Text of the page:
I don’t usually recommend books, but while on vacation, I smiled all the way through 117 pages of a novella about the unadulterated joy of reading.

The Uncommon Reader,” by English dramatist Alan Bennett, first published in 2007, is an uncommonly enjoyable and funny read, a flight of imagination about what would happen if the Queen of England suddenly became an avid reader (and then a writer).

The queen falls into reading a book when she chases her dogs and runs into the City of Westminster’s traveling library parked near a palace kitchen door. She feels she must borrow a book so as not to insult the library’s driver, and that opens her up to a new passion. One book leads to another and to another and then to many more — novels, books of poetry and more.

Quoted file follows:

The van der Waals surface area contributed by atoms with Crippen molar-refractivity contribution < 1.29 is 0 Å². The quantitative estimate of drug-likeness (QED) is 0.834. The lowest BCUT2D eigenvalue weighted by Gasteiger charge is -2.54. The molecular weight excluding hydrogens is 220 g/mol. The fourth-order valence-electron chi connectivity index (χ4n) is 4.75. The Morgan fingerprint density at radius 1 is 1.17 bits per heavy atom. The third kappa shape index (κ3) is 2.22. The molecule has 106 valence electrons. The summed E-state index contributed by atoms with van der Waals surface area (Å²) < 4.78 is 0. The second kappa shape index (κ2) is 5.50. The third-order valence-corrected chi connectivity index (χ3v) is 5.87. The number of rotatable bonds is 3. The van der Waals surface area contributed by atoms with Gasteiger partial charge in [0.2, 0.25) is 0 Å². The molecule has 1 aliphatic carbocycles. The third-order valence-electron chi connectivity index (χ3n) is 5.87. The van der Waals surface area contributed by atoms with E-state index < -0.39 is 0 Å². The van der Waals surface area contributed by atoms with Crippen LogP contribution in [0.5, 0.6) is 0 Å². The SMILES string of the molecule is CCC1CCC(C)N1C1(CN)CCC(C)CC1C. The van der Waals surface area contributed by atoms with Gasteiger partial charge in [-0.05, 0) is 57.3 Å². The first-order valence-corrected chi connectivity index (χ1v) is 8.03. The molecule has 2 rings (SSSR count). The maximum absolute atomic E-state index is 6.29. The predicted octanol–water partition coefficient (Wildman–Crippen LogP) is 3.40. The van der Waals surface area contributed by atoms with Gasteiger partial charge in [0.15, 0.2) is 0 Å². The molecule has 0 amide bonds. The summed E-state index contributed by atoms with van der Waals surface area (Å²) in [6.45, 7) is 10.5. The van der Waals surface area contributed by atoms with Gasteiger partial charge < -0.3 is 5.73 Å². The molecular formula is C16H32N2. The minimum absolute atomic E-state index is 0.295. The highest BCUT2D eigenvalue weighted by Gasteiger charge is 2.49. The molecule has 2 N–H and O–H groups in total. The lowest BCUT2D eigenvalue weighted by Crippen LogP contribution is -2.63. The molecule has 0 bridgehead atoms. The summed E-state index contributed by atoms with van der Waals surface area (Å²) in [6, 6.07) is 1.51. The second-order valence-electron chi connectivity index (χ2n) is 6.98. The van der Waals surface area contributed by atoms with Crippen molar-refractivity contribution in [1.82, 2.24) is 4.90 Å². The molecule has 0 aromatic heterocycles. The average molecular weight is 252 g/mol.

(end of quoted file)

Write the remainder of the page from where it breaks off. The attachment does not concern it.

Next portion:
The peculiar life of the monarch is seen in Bennett’s description of the palace library:

…when she started to read she thought perhaps she ought to do some of it at least in the place set aside for the purpose, namely the palace library. But though it was called the library and was indeed lined with books, a book was seldom  if ever read there. Ultimatums were delivered there, lines drawn, prayer books compiled and marriages decided upon, but should one want to curl up with a book the library was not the place…. No, if reading was to be done it was better done in a place not set aside for it.

There is a surprise ending which I won’t reveal. Read it yourself.